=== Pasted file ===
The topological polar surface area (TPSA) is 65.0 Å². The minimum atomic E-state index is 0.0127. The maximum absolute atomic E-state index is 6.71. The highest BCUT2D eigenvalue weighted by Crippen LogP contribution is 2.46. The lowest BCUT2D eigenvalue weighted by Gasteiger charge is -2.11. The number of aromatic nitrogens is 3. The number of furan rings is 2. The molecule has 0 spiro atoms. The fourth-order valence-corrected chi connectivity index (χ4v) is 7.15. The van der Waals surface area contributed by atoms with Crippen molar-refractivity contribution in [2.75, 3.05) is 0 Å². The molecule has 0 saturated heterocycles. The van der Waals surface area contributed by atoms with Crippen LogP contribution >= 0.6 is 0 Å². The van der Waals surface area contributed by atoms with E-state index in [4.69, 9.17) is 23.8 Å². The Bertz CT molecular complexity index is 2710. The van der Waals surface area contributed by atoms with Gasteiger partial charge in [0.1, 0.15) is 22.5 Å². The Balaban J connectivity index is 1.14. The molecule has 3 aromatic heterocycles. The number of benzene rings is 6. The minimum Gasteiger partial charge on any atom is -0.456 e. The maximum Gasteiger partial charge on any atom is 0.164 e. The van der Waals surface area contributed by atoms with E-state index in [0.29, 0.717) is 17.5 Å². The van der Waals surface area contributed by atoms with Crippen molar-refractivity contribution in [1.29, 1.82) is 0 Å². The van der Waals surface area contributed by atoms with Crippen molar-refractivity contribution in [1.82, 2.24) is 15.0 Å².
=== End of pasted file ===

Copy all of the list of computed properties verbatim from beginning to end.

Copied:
The topological polar surface area (TPSA) is 65.0 Å². The minimum atomic E-state index is 0.0127. The maximum absolute atomic E-state index is 6.71. The highest BCUT2D eigenvalue weighted by Crippen LogP contribution is 2.46. The lowest BCUT2D eigenvalue weighted by Gasteiger charge is -2.11. The number of aromatic nitrogens is 3. The number of furan rings is 2. The molecule has 0 spiro atoms. The fourth-order valence-corrected chi connectivity index (χ4v) is 7.15. The van der Waals surface area contributed by atoms with Crippen molar-refractivity contribution in [2.75, 3.05) is 0 Å². The molecule has 0 saturated heterocycles. The van der Waals surface area contributed by atoms with Crippen LogP contribution >= 0.6 is 0 Å². The van der Waals surface area contributed by atoms with E-state index in [4.69, 9.17) is 23.8 Å². The Bertz CT molecular complexity index is 2710. The van der Waals surface area contributed by atoms with Gasteiger partial charge in [0.1, 0.15) is 22.5 Å². The Balaban J connectivity index is 1.14. The molecule has 3 aromatic heterocycles. The number of benzene rings is 6. The minimum Gasteiger partial charge on any atom is -0.456 e. The maximum Gasteiger partial charge on any atom is 0.164 e. The van der Waals surface area contributed by atoms with E-state index in [0.29, 0.717) is 17.5 Å². The van der Waals surface area contributed by atoms with Crippen molar-refractivity contribution in [1.29, 1.82) is 0 Å². The van der Waals surface area contributed by atoms with Crippen molar-refractivity contribution in [1.82, 2.24) is 15.0 Å².